Person after person arriving at last week's monthly meeting of the Clintonville Area Commission stopped to offer congratulations to Bill Owens.

Person after person arriving at last week's monthly meeting of the Clintonville Area Commission stopped to offer congratulations to Bill Owens.

"I'm not retiring," he eventually said.

But the executive director of the Clintonville-Beechwold Community Resources Center is retiring the long and sometimes-frustrating search for a replacement of the settlement house's cramped quarters.

"Our big news this evening is that we have a new building," Owens told commission members.

After encountering vehement neighborhood opposition to the first choice of a new headquarters on Ceramic Drive and then losing out on the second and third options, Owens said it came as a pleasant surprise when real-estate agent John DeFourny, a former longtime member of the CAC, came up with perhaps the best location of all.

The purchase of the former Schlegel Construction Products building at 3222 N. High St. certainly will cut down on moving expenses as the center's administrative offices and senior services programs relocate from 14 W. Lakeview Ave.

The new building is a mere 441 feet away from the existing one, Owens said at the meeting.

"It's that close," he added. "It's just a great accomplishment for our agency and our neighborhood."

The purchase price for the 4,500-square-foot structure was $425,000, Owens said earlier in the week.

The resources center will retain its existing space, which has served as the headquarters of the operation since 1981. The food pantry will expand within the 3,300-square-foot building, which also will remain the location for community dinners, Sunday breakfasts and free meeting space for local groups and organizations, Owens said.

Acquiring the new building also brings an amenity the center never had at the current property: parking.

The North High Street location comes with 22 parking spaces. The West Lakeview Avenue building had none.

Owens said he has been with the center since 1995, initially running the food pantry and then becoming executive director two years later. In all that time, he told CAC members, the operation and its programs have been dogged by space issues.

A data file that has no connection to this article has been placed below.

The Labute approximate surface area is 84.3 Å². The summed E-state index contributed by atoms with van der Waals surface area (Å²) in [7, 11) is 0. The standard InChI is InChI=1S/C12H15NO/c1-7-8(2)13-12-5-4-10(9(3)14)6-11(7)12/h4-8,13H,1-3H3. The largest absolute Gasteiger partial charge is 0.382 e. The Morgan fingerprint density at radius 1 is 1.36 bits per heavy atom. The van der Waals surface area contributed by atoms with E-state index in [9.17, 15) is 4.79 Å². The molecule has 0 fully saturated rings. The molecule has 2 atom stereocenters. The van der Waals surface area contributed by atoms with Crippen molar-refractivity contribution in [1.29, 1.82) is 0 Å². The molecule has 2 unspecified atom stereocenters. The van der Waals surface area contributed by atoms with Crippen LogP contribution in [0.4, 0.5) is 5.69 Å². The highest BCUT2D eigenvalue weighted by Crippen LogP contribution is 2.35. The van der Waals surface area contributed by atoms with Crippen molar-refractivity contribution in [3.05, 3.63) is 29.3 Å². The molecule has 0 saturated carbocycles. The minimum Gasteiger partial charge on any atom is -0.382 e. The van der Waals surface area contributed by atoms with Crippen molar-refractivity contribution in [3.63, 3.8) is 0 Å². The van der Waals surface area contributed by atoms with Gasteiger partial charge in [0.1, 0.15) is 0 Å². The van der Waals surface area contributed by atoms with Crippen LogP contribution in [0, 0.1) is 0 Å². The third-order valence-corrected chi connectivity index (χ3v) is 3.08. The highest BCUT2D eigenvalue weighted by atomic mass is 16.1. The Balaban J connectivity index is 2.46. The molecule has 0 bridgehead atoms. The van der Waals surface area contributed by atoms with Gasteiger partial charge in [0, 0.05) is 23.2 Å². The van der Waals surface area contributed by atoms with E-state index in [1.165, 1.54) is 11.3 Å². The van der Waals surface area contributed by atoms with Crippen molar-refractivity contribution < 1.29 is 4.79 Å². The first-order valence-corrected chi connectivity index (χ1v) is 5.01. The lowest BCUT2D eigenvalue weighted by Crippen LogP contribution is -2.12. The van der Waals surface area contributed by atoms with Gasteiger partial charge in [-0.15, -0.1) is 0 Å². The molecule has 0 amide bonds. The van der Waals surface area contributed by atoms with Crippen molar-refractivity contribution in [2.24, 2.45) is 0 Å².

"It's been a long time coming for us to find adequate space," Owens told area commissioners.

The senior services programs will move to 3222 N. High St. from rented space at Clinton Heights Lutheran Church.

The after-school program run by the center will continue to be housed at the church.

"Ideally, we would have everything under one roof, but getting a building like that is just hard to come by in this neighborhood," Owens said.

Indeed, getting any kind of building seemed to be a difficult endeavor for the center.

The preferred location for bringing all programs and personnel under one roof, the former Columbus Cancer Clinic building at 65 Ceramic Drive, was met with strong opposition when the idea surfaced a little over a year ago. Residents of the streets around the former clinic expressed fears about reduced property values and disturbances to their quiet existence by clients of the center.

"You're throwing some things into our neighborhood that we have not had to deal with, and which we don't really want," Croswell Road resident Gary Shoemaker said at a packed community meeting in March 2012.

Some consideration also was given to the former Cord Camera building at 2885 N. High St. and a former Goodwill Thrift store at 2784 N. High St. Both have been subsequently purchased -- the camera shop as a new Mozart's restaurant and bakery, and the thrift store as the first Ohio location for a Colorado-based grocery chain.